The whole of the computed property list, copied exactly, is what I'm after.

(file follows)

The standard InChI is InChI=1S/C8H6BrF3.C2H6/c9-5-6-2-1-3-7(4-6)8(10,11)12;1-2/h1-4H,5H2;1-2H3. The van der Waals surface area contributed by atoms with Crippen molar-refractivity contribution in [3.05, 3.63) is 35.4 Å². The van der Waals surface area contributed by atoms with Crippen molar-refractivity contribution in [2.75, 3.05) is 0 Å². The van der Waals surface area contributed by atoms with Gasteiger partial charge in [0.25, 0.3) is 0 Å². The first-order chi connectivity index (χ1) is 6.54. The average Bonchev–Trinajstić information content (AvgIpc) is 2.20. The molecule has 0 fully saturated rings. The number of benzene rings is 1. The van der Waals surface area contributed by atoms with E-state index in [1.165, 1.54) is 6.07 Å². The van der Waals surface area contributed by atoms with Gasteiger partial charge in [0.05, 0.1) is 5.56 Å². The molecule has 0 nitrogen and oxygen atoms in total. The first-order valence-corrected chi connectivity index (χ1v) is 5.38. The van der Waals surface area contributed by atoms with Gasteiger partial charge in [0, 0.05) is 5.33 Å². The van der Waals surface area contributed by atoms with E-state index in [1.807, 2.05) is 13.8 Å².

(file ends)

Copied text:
The standard InChI is InChI=1S/C8H6BrF3.C2H6/c9-5-6-2-1-3-7(4-6)8(10,11)12;1-2/h1-4H,5H2;1-2H3. The van der Waals surface area contributed by atoms with Crippen molar-refractivity contribution in [3.05, 3.63) is 35.4 Å². The van der Waals surface area contributed by atoms with Crippen molar-refractivity contribution in [2.75, 3.05) is 0 Å². The van der Waals surface area contributed by atoms with Gasteiger partial charge in [0.25, 0.3) is 0 Å². The first-order chi connectivity index (χ1) is 6.54. The average Bonchev–Trinajstić information content (AvgIpc) is 2.20. The molecule has 0 fully saturated rings. The number of benzene rings is 1. The van der Waals surface area contributed by atoms with E-state index in [1.165, 1.54) is 6.07 Å². The van der Waals surface area contributed by atoms with Gasteiger partial charge in [0.05, 0.1) is 5.56 Å². The molecule has 0 nitrogen and oxygen atoms in total. The first-order valence-corrected chi connectivity index (χ1v) is 5.38. The van der Waals surface area contributed by atoms with Gasteiger partial charge in [0, 0.05) is 5.33 Å². The van der Waals surface area contributed by atoms with E-state index in [1.807, 2.05) is 13.8 Å².